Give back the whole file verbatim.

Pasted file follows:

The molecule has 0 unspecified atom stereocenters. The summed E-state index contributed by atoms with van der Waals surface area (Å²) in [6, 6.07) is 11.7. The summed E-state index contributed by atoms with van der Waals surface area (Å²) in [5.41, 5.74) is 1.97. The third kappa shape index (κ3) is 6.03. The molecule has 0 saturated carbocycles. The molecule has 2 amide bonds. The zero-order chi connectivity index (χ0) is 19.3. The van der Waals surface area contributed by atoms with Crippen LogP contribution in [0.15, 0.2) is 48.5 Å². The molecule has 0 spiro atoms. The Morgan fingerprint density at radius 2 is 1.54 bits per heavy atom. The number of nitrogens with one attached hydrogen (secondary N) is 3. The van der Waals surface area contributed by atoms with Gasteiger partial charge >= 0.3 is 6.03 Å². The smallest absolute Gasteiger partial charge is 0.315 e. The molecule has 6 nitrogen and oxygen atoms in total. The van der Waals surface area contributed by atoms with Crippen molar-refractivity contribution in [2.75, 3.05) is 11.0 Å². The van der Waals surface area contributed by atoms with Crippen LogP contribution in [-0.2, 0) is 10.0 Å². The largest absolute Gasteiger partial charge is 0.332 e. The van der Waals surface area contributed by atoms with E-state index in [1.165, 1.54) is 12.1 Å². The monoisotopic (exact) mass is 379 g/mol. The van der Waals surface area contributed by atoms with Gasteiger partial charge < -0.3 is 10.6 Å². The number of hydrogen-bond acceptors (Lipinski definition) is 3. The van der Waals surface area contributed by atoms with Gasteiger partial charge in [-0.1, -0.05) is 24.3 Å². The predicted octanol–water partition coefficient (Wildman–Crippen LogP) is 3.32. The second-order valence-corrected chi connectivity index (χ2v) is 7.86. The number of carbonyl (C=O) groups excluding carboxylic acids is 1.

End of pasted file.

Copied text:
The molecule has 0 unspecified atom stereocenters. The summed E-state index contributed by atoms with van der Waals surface area (Å²) in [6, 6.07) is 11.7. The summed E-state index contributed by atoms with van der Waals surface area (Å²) in [5.41, 5.74) is 1.97. The third kappa shape index (κ3) is 6.03. The molecule has 0 saturated carbocycles. The molecule has 2 amide bonds. The zero-order chi connectivity index (χ0) is 19.3. The van der Waals surface area contributed by atoms with Crippen LogP contribution in [0.15, 0.2) is 48.5 Å². The molecule has 0 spiro atoms. The Morgan fingerprint density at radius 2 is 1.54 bits per heavy atom. The number of nitrogens with one attached hydrogen (secondary N) is 3. The van der Waals surface area contributed by atoms with Gasteiger partial charge >= 0.3 is 6.03 Å². The smallest absolute Gasteiger partial charge is 0.315 e. The molecule has 6 nitrogen and oxygen atoms in total. The van der Waals surface area contributed by atoms with Crippen molar-refractivity contribution in [2.75, 3.05) is 11.0 Å². The van der Waals surface area contributed by atoms with Crippen LogP contribution in [-0.2, 0) is 10.0 Å². The largest absolute Gasteiger partial charge is 0.332 e. The van der Waals surface area contributed by atoms with E-state index in [1.165, 1.54) is 12.1 Å². The monoisotopic (exact) mass is 379 g/mol. The van der Waals surface area contributed by atoms with Gasteiger partial charge < -0.3 is 10.6 Å². The number of hydrogen-bond acceptors (Lipinski definition) is 3. The van der Waals surface area contributed by atoms with Gasteiger partial charge in [-0.1, -0.05) is 24.3 Å². The predicted octanol–water partition coefficient (Wildman–Crippen LogP) is 3.32. The second-order valence-corrected chi connectivity index (χ2v) is 7.86. The number of carbonyl (C=O) groups excluding carboxylic acids is 1.